Note: This doesn’t mean you can become monotonous in your performance at the expense of innovation, you are just targeting repeatability in delivery and reducing the probability of negative surprises.Make it your goal to never surprise your customers and managers with negative results. Regular and repeatable processes with checkpoints will minimize negative results and will demonstrate your ability to be accountable and proactive in how you operate.
We are what we repeatedly do. Excellence then, is not a single act, but a habit.
6. Set the Pace
What time do you need to be to work if the boss comes in at 9:00am? 8:58am, of course! You know you have done it, or at least thought about it ;) As a leader, it’s important to set the pace of the team. That doesn’t always mean you need to come in earlier or stay later every day, but it does mean your performance will be noticed and often emulated by those you lead or serve. Treat others well and those around you will take note and adjust accordingly.
Our mission statement about treating people with respect and dignity is not just words but a creed we live by every day. You can’t expect your employees to exceed the expectations of your customers if you don’t exceed the employees’ expectations of management.
– Howard Schultz, CEO Starbucks Coffee
7. It’s a Small World After All
I am regularly reminded how “small” the business world has become. You never know which of your customers, employees, managers, etc. will be your future manager, reference, or customer. We must strive to be genuinely benevolent humans in our interactions with others. I have seen many people treat others poorly and achieve “perceived” success, but have never seen it sustain itself. (Remember I said it’s all about people?) Be an uplifting leader, believe in people, take time to invest in others, be grateful, be happy, and remember you don’t know what your customers and employees may be going through before you decide how to interact with them.
Service, in short, is not what you do, but who you are. It is a way of living that you need to bring to everything you do, if you are to bring it to your customer interactions.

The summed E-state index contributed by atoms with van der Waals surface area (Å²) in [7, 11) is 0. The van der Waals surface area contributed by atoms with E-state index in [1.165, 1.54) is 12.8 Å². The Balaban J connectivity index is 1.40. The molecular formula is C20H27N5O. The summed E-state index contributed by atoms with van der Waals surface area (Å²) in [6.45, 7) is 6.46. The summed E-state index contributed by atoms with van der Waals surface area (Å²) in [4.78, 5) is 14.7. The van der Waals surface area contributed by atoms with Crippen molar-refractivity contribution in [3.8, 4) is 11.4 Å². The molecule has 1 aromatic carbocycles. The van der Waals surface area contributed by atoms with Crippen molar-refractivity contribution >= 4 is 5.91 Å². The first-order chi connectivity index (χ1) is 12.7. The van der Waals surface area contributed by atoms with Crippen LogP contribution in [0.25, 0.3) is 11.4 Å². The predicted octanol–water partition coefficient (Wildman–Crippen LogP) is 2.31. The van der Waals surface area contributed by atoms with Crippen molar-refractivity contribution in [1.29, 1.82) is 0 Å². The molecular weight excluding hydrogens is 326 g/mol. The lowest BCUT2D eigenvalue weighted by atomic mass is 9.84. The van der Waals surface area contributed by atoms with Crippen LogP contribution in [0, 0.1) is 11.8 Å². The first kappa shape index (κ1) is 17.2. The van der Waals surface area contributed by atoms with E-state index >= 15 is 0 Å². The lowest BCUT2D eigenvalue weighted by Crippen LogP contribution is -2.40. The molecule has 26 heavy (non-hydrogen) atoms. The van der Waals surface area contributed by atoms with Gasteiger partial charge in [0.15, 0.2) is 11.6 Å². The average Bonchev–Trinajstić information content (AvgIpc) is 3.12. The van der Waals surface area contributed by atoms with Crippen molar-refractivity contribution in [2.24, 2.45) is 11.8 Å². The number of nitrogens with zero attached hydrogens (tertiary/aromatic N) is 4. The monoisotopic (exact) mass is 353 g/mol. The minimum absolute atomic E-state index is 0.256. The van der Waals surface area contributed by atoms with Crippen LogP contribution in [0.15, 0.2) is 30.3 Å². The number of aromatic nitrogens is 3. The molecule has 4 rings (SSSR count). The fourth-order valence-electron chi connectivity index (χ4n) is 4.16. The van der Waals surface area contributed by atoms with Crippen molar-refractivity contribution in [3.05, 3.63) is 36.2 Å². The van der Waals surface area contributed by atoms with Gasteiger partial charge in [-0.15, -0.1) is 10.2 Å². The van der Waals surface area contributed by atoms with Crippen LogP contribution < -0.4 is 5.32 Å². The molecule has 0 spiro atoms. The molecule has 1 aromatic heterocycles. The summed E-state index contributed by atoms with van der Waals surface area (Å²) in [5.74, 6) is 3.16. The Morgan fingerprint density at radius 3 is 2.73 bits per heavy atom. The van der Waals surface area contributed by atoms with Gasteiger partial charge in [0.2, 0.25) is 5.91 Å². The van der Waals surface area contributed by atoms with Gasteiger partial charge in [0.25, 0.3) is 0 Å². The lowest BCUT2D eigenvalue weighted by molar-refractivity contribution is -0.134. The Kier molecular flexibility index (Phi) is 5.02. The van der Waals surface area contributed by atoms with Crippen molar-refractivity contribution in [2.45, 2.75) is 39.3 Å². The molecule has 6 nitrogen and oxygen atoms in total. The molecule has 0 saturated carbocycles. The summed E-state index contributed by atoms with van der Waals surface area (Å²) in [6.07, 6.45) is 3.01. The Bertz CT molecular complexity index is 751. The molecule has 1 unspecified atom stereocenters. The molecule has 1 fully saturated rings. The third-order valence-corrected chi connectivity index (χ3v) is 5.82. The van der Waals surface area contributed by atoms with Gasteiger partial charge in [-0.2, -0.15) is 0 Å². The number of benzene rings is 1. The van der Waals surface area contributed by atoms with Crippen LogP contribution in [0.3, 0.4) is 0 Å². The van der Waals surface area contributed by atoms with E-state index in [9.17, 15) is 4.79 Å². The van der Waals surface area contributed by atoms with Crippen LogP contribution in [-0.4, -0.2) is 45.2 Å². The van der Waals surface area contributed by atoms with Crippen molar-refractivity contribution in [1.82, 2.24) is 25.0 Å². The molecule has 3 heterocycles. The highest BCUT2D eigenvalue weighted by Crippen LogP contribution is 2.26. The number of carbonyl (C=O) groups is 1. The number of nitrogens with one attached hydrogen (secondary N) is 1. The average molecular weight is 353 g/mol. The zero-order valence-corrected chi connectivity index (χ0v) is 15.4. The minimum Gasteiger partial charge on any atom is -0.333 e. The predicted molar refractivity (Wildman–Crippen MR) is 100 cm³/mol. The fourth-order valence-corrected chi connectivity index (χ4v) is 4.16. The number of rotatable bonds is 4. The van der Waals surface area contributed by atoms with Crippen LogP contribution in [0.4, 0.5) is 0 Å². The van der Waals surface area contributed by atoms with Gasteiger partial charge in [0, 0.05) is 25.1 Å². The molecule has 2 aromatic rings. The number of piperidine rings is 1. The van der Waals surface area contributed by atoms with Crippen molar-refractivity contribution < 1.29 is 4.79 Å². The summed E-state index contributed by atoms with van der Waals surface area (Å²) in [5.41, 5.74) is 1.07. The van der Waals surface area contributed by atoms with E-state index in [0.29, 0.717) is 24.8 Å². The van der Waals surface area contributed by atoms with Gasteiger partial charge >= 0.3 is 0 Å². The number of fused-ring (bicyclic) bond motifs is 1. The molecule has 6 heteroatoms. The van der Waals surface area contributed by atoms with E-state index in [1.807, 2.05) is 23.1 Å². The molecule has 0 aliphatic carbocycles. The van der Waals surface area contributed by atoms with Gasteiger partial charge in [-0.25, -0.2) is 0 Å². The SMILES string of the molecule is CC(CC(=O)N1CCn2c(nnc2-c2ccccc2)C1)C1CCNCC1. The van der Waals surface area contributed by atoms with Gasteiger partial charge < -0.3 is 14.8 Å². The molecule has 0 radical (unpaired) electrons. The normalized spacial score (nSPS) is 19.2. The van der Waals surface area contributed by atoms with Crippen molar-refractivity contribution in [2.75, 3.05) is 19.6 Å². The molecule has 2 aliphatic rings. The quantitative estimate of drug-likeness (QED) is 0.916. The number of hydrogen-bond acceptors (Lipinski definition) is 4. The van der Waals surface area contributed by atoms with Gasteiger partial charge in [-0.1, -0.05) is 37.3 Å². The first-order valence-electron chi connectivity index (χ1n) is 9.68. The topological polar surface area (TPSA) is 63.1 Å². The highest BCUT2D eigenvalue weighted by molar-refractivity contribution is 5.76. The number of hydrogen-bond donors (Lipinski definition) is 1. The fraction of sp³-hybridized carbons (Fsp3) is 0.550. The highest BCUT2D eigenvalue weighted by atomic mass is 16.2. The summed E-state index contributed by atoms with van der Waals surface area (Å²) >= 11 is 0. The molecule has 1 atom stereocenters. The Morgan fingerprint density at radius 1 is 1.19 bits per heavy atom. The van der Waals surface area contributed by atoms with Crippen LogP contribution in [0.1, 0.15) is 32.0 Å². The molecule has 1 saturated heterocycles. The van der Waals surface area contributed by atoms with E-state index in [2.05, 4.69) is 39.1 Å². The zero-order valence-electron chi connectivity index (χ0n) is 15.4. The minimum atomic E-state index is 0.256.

– Betsy Sanders, Nordstrom’s First Female Store Manager
8. Quality = The Ability to Meet Requirements
As experts in our respective professions, we often jump to conclusions—we think we know what’s best for our customers, and that’s exactly what we give them. In reality, it may not be what they want at all. To be successful, we must work hard to understand their needs by regularly interacting with them, listening, and iterating on feedback and improvements. If we produce what we think is an outstanding product or service, but our customers don’t agree, it really doesn’t matter how “cool” it is in our minds.
The more you engage with customers, the clearer things become and the easier it is to determine what you should be doing.
– John Russell, President of Harley Davidson
9. Higher Education vs. School of Hard Knocks
Have you ever been part of the debate over the value of education? We have all known a highly educated person that has struggled to add value in the workplace and also know someone who has achieved great success without any formal education.
Every organization struggles with process, people, and technical issues. The value of an employee comes from their ability to overlay best practices with the existing difficulties facing the organization and drive change without significantly disrupting productivity or introducing undue administrative overhead. I encourage and expect my employees to be lifelong learners. If we aren’t seeking out a better way to do things, how can we obtain any perspective outside of our existing reality to improve? However, if all we know is best practices and are unable to apply them to the reality of our environment, that is also ineffective.
To sum it up, education without application, as well as application (hard knocks) without new perspective brought by education, are both ineffective. To succeed, we must always be seeking new knowledge and perspective and then effectively applying those skills to improve our current reality.
10. Be a Part of the Solution, Not Part of the Problem
If you haven’t already read “The Dog Poop Initiative” by Kirk Weisler, you should check it out. The essence of the story is that we all see and can easily point out issues at work and in our lives (“pointers”). We become experts on how to avoid messes, but rarely stand out as “scoopers” who simply solve the messes and move on to more important issues. When we see problems, we will be much more successful if we take initiative to be part of the solution, rather than part of the problem by “pointing.”
If you are not a part of the solution, you are a part of the problem.
– Eldridge Cleaver